Tuesday, May 23, 2017

Ignore the Customer to Maximize Sales

Last week we had some corporate people, The Authorities... about six of them, fussing over the protein supplements like Ensure. These supplements are on a smaller aisle that's hard to get through and with the six of them crowding the aisle it was an area to avoid.

All of them ignored a little old lady that was trying to get some Ensure for herself. She didn't try to interrupt them but they didn't even bother to move or act like she even existed. It was pretty obvious she was there but they all ignored her. I was stunned at how they're obviously here to do something to improve sales while ignoring the customer. 

I was busy and got distracted with something else but the next time I looked up she was trying to get in the aisle from the other side with the same issue. At that point I sent a technician out to help her. The corporate people acted put out because they had to move.

And these are the people that bark at us if someone doesn't get helped within 1.5 minutes after stepping up to the counter.

Monday, May 22, 2017

10 Things NOT to do when Writing a Prescription

Dear Prescriber,

Here's TEN things you should NOT do when writing a prescription:

1. Don't BOLD the last zero

When you do this, it makes it look like the extra zero was added to the prescription and not by you. And you know what that means? Your patient is going to wait while we try to get a hold of you to clarify what you meant.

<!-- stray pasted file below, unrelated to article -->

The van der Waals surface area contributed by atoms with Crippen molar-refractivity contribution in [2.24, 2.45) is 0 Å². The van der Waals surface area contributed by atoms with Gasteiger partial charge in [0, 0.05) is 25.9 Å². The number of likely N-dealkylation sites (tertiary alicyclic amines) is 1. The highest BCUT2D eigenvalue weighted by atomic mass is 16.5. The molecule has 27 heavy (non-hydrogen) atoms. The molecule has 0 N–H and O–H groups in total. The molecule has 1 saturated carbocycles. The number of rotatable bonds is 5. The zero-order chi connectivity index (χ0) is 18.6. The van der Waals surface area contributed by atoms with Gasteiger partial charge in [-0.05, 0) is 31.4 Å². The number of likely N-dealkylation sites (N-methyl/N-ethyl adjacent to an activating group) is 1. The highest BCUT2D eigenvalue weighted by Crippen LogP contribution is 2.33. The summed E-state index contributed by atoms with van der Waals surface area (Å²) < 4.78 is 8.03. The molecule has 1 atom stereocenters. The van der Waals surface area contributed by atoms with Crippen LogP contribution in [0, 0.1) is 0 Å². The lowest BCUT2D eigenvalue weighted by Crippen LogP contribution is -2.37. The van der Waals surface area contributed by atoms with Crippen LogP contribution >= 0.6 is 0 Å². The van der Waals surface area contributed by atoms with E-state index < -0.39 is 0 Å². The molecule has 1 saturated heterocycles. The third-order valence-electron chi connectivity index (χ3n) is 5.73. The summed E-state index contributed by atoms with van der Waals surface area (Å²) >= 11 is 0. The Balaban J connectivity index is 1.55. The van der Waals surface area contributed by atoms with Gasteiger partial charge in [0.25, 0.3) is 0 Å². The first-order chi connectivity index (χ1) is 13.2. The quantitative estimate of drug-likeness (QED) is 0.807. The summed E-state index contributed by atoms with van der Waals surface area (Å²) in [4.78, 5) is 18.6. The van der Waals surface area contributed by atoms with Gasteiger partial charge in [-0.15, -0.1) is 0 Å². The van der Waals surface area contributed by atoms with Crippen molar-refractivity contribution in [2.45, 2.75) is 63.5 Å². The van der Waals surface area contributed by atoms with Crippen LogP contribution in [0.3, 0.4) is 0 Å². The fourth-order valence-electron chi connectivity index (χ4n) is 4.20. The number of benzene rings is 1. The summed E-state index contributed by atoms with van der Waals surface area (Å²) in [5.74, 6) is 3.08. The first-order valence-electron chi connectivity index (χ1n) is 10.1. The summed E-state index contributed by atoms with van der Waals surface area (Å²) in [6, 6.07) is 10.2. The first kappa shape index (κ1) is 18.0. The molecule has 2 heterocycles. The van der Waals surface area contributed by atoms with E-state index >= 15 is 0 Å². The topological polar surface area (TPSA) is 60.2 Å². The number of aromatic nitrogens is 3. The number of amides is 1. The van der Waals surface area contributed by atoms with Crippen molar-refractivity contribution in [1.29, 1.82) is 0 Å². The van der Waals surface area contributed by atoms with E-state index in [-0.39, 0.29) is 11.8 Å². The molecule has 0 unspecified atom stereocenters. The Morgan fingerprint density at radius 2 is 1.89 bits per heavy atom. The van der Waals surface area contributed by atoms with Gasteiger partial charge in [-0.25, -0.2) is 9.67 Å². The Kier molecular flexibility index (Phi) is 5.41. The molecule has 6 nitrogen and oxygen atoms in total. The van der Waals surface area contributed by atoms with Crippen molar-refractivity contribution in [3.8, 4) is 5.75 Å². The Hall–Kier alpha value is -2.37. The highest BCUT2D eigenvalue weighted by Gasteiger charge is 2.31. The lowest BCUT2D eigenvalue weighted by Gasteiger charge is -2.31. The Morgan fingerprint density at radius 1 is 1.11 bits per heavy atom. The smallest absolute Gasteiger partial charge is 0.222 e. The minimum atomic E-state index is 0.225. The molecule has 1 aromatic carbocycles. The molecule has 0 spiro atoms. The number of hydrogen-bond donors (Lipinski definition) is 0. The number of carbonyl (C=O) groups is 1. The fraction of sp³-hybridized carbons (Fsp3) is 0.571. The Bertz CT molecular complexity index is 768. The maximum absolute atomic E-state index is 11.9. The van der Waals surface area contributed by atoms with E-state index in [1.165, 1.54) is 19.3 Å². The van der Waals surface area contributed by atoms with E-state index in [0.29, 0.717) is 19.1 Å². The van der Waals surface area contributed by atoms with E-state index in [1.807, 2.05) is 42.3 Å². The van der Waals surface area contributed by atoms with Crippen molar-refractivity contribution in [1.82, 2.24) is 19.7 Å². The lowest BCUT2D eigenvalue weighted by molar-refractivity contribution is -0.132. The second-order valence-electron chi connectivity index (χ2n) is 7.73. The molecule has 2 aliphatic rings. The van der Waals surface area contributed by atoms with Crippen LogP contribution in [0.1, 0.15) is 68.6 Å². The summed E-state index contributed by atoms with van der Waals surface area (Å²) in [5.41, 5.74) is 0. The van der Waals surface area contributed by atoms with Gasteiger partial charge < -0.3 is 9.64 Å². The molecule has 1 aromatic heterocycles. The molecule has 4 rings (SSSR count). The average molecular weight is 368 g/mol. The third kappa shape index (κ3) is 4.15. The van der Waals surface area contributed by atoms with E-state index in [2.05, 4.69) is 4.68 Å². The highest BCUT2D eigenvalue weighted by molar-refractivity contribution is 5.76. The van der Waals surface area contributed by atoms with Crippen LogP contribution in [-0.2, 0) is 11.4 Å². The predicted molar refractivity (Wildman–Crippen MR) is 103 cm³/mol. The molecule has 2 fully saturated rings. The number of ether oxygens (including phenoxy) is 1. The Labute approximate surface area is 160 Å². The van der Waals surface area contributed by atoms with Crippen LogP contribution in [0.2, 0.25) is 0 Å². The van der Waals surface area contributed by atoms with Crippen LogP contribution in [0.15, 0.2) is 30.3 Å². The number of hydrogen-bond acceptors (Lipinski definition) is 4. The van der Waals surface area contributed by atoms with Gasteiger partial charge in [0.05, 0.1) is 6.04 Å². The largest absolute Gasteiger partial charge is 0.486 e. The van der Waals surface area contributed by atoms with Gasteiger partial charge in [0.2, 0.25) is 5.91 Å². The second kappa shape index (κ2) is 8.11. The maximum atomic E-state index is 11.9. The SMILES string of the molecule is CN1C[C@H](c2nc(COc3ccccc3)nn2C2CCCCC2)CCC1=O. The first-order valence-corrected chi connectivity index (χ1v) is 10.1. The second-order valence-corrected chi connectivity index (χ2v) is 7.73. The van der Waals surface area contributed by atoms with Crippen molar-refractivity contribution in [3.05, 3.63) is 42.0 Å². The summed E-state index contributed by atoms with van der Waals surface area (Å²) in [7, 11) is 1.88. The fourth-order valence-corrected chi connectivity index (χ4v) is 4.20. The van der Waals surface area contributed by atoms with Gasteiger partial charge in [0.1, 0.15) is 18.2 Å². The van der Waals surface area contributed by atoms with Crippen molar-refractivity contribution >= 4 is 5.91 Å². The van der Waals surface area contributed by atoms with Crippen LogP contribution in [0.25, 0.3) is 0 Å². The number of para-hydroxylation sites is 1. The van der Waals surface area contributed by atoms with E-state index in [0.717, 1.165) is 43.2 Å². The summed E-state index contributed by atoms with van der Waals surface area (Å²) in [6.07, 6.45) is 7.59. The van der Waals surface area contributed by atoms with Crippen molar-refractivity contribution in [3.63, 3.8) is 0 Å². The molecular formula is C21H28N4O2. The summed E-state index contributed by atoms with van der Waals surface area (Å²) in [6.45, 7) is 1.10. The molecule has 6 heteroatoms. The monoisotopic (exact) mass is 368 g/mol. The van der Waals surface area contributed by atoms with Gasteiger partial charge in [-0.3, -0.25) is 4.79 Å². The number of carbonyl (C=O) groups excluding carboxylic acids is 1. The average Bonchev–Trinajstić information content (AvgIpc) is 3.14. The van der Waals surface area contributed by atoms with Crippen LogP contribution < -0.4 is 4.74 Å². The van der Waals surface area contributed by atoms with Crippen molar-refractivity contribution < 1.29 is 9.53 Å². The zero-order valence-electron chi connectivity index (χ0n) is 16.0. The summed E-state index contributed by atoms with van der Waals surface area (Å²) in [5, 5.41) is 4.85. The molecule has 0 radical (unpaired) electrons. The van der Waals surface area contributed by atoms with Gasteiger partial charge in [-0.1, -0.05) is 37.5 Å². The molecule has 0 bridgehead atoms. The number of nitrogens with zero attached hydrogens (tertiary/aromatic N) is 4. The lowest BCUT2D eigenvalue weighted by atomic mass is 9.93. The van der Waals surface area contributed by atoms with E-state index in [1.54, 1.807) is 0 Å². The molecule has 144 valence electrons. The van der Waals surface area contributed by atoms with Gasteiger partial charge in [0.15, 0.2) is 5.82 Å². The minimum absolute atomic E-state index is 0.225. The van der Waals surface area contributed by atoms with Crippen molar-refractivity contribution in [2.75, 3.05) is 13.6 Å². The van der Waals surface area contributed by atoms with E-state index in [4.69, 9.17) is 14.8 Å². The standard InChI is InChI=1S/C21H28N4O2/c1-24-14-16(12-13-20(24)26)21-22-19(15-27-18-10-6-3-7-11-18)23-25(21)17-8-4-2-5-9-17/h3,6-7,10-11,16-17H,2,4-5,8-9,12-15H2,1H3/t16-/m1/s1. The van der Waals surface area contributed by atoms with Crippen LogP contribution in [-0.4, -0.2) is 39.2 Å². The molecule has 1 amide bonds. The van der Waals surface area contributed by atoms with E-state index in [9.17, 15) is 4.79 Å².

2. Don't write multiple prescriptions on one blank

We know you're all trying to pinch a penny here and there, but one prescription per prescription blank, please. There's legal requirements on our end that require us to put labels on the back of the prescription. And when you load up the front with multiple medications it makes it harder to read as well. 

3. Don't leave the refill spot blank

If you leave this spot blank, a nefarious patient will be happy to fill it in for you. And if we see 15 refills on a controlled substance prescription, we'll be calling you about it.

4. Don't write 1.0 or .5

After all these years I'm still surprised, but yes, a lot of prescribers are still writing the number 1 as "1.0" which I'm sure you can guess can be misinterpreted as "10." 

The same goes for decimals. If you're writing for 1/2 half of a milligram, please use "0.5" and not ".5" -- in many cases that decimal can be easily overlooked.

5. Don't write illegibly

If you've EVER had a call from a pharmacist asking what you wrote on a prescription... even just one call, then it's time to reevaluate whether you should be physically writing prescriptions. With e-Script technology it's time to stop this nonsense. At the very least, get an assistant or someone with decent handwriting to write for you.

6. Don't write a book

I'm sure you have a novel idea on how prednisone should be tapered, but we've only got about 140 characters on the label. 

7. Don't invent new drugs

We know a lot of you prescribers have a "God" complex, but the reality is that you can't just invent a new medication. Please stick to the already approved and available medications.

8. Don't invent new dosing regimens or indications